Anne Lamott was asked once in an interview about her relationship to money. Now as a single mother trying to make ends meet off her writing, money was not always plentiful in their household. There were even times she had to rely on friends to help them get by. In this interview she said, "I know that if I feel any deprivation or fear (about money) the solution is to give. The solution is to go find some mothers on the streets of San Raphael and give them tens and twenties and mail off another $50.00 to Doctors Without Borders to use for the refugees in Kosovo...I know that giving is the way we can feel abundant. Giving is the way that we fill ourselves up...For me the way to fill up is through service and sharing and getting myself to give more than I feel comfortable giving." (Quoted from M.J. Ryan The Giving Heart, Berkeley, CA Corani Press, 2000. P. 20)
A friend of mine recently told me that she thinks the recession has made us miserly, not just low on funds. I think she is right. I see a "scarcity" attitude all around us these days. "Give" has become a four letter word, it seems.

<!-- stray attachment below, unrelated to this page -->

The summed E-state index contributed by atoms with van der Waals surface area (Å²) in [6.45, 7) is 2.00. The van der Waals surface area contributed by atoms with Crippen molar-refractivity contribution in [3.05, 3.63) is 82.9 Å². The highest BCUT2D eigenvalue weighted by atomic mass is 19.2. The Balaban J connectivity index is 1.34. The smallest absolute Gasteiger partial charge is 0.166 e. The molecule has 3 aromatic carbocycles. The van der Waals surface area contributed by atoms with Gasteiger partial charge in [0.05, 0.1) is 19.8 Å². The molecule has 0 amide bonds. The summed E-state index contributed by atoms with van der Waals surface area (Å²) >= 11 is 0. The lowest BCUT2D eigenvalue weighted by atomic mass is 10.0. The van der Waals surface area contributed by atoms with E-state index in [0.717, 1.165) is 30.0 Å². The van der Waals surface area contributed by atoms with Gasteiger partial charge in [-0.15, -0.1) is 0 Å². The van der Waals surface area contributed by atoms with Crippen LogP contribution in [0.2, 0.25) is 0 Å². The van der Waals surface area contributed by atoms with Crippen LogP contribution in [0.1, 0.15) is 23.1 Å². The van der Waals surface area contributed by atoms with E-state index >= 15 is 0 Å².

In the Gospel of Mark a rich man wants to know what it takes to inherit eternal life. Mark tells us, "Jesus, looking at him, loved him and said, "You lack one thing; go, sell what you own, and give the money to the poor...then come, follow me." (Mark 10:21)
Notice the motivation for Jesus' words. They were not spoken to create guilt in the rich man, rather the motivation is love on Jesus' part: "Jesus, looking at him, loved him..." When you love someone you want the very best for that person. So what is the "very best" that Jesus wants for this rich man? Jesus wants for this man to live his life with joy. Jesus came that we may have life in abundance! Jesus knows that there is abundant life and joy in giving. That's what Anne Lamott was saying in her interview. There is joy, there is freedom, there is an abundance of life in giving.
It's counterintuitive, I know. We are afraid we won't have enough so we cling tightly to what we do have, which starts a vicious cycle of clinging and hoarding, and in that cycle there will never be freedom for there will never be enough for us to feel at ease. There is, rather, joy and abundance and freedom- in giving of "ourselves, our time and our possessions" (Evangelical Lutheran Worship, p. 107)
I have yet to meet a happy person who isn't also a generous person or a generous person who isn't also a happy person.
Click on the following link to view one man's joy of giving!
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